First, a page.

Like I said, the X series plays like a (in my opinion) superior version of the original series, which is why the argument over them in the most prominent among the fanbase. I think for the purpose of this debate, we should limit our focus to the original and X series.

Icepick: Fair enough. However, when looking at both series in general, one must also account for overall quality. You casually mentioned this earlier, but X6 and X7 are generally considered to be among the worst games in the entire franchise, with dips in quality so severe, that no game in the franchise — not even the 1987 original — has as extreme of problems. Meanwhile, while you point out that MMX is generally considered the best game of the side-scrolling MegaMan series by many, the 11 mainline Classic games (yes, I’m counting MegaMan & Bass, if only because Capcom did in MM9) maintained a certain level of quality.

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See? 9 previous defeats show up in MegaMan 9! MegaMan & Bass was canon!

Many people hold the MegaMans 4 through 6 in low regard simply due to being “repetitive”, yet anyone who’s actually played them won’t hold that against the game’s inherent quality. MM7 is a weak entry in the series, but given the fact that it was developed in a mere 3 months, makes it amazing given the level of quality Capcom managed to achieve in a severely below-average development cycle. MegaMan 8 was experimental, finally taking into account the criticisms of the later NES era, only to have it explode in their face — delivering a game that managed to achieve mixed reactions. And that doesn’t even take the Game Boy games into consideration: which slowly evolved from portable cash-ins to some of the best games in the entire series.

KI: I don’t think you can give Mega Man 7 a pass for being made quickly. Who knows what the developers of X6 and X7 went through (X6 took less than a year and X7 was trying something completely new to the series). The original Mega Man games may not have lows as dramatic, but 1, 4, 6, 7, and M&B, I would say X5 and X8 (the mid-tier X games) easily beat those. I’m not holding repetitiveness against 4 and 6 for the record (and 5 is a great game), 4 had bland level design regardless of context and while 6 is my favorite of the ones I listed, it didn’t have great levels and was really easy. And you probably shouldn’t bring the GB games into this, remember the first two? They poke a big hole in the classic games never reaching truly bad quality.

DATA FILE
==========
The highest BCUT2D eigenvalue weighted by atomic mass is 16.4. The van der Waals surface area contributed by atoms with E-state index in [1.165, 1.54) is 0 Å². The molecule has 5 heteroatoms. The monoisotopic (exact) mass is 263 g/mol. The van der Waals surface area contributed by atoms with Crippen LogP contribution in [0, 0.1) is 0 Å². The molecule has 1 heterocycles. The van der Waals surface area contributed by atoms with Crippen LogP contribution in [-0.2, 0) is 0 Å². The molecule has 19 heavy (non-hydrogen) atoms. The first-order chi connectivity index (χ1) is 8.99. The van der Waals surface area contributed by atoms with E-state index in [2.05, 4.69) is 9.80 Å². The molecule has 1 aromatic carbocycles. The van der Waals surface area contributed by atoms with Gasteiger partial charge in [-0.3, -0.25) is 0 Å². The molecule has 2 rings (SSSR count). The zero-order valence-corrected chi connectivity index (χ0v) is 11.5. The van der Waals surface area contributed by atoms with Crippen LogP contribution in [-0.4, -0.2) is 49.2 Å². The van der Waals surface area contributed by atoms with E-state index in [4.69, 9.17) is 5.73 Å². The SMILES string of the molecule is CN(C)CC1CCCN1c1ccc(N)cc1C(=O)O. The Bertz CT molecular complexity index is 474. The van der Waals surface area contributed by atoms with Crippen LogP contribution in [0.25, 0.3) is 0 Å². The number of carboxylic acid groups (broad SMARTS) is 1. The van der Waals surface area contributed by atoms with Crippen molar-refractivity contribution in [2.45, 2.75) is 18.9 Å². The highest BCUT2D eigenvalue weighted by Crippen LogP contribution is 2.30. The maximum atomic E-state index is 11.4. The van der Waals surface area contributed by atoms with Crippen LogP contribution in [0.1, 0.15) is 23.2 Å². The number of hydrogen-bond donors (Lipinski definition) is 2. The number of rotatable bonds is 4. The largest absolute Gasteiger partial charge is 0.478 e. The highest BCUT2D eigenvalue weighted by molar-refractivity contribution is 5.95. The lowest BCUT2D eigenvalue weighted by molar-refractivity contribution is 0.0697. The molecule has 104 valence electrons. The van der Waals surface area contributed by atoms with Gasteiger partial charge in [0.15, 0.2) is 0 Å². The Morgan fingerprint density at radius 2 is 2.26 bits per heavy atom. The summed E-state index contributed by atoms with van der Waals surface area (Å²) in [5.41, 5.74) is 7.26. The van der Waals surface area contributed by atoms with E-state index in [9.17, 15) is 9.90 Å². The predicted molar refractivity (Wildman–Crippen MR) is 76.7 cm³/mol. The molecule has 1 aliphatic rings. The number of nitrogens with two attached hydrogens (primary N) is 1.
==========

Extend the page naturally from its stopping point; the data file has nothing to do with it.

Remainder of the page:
So basically, I think the highs and mids of the X series are better than the original, and the lows being worse is pretty insignificant.

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The best Mega Man game in 20XX and beyond.

Icepick: The thing about the first two GB MegaMan games is that both were outsourced to outside developers. The fact that the team from Dr. Wily’s Revenge (the first Game Boy game) were able to come back from that and make IV and V, among the best in the entire series is telling. Meanwhile, X6 was built with the same team, using the engine from X5 — which itself was tweaked from X4 — and managed to create an abomination of a game, where the only redeeming factor would be its soundtrack. Yes, Capcom made Sonic ’06 before Sega — and worse yet, they didn’t even make it from scratch.

KI: But if you count GBIV and GBV, then you have to count other games from the same developer. X6 may have been from the same team, but they were clearly rushed and who knows what else went wrong. My only point with that is that we can’t give 7 a pass for being made quickly. But I think we’ve been avoiding the flame based elephant ancestor in the room for too long. I’m assuming you disagree with my assertion that the gameplay in the first four X games significantly surpasses the originals, correct? We should probably get into which series plays better when you compare the best games.

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He’s in the room, we can’t just ignore him.

Icepick: It’s been argued that the Classic games are more difficult than the X series in general. Frankly, I consider that a plus. Maybe, it’s the “hardcore gamer” in me talking, but frankly, I love a good challenge: which is part of the reason I prefer the aforementioned Zero and ZX series over the X series. Indeed, among the side-scrolling MegaMan sub-franchises, X is generally considered the easiest of the bunch.

KI: I’ve really never heard anyone argue that. Both series vary in difficulty from game to game to a significant degree. If we’re going into hardcore signaling though, the X series has more complex gameplay mechanics than the original and much more incentive to fully explore levels. Indeed, if you really want to make the game as hard as possible, you can do minimalist runs in the X games and it will affect you a lot more than it would in the original games. I’d also argue that the only times the X series really feels easier is when it avoids situations where exact tip of a ledge jumps screw you up, since you can accelerate and essentially grab ledges in the X series.